On May 30, 2018, the U.S. Tax Court entered a stipulated decision in favor of Ivins’s client Platinum Supplemental Insurance, Inc. (“Platinum”) in a case involving whether insurance agents who worked with Platinum were employees or independent contractors for tax purposes. Platinum Suppl. Ins., Inc. v. Comm’r, No. 9816-17.
Platinum is the leading provider of supplemental health insurance products in rural markets. The IRS determined that nearly one thousand insurance agents who worked with Platinum from 2011 to 2013 were Platinum’s employees and not independent contractors as Platinum had treated them. The IRS proposed to assess an additional $3.6 million in payroll taxes, plus interest.
Whether a worker is an employee or an independent contractor is governed by a fact-intensive common law test. The worker classification safe harbor in section 530 of the Revenue Act of 1978 also turns on facts and circumstances. Therefore, Platinum faced the prospect of a multi-week trial examining its relationship with each agent.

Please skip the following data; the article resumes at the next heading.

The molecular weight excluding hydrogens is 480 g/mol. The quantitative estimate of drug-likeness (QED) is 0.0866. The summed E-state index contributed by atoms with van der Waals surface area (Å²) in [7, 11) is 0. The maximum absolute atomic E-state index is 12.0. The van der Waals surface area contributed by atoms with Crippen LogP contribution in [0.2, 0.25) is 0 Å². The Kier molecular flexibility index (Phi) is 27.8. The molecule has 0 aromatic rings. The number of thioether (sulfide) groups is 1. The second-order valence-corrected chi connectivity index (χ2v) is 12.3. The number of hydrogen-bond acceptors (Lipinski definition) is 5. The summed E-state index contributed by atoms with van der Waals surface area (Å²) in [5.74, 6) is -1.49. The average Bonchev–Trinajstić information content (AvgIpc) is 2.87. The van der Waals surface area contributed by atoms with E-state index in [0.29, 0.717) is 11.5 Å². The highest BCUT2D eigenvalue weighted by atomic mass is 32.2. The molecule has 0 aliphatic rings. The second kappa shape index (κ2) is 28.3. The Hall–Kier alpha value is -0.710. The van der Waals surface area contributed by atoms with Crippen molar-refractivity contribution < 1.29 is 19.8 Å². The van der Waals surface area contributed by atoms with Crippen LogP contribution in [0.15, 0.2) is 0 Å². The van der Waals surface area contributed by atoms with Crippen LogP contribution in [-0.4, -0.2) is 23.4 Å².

To avoid such a trial, Ivins filed a motion for summary judgment, arguing that the agents were independent contractors under Code section 3508, which treats direct sellers of “consumer products” as independent contractors. The IRS had argued in Appeals that insurance cannot be a consumer product, and no court has ever addressed whether insurance can qualify as a consumer product. Nonetheless, the IRS did not respond to Ivins’s motion and instead conceded that the agents were independent contractors.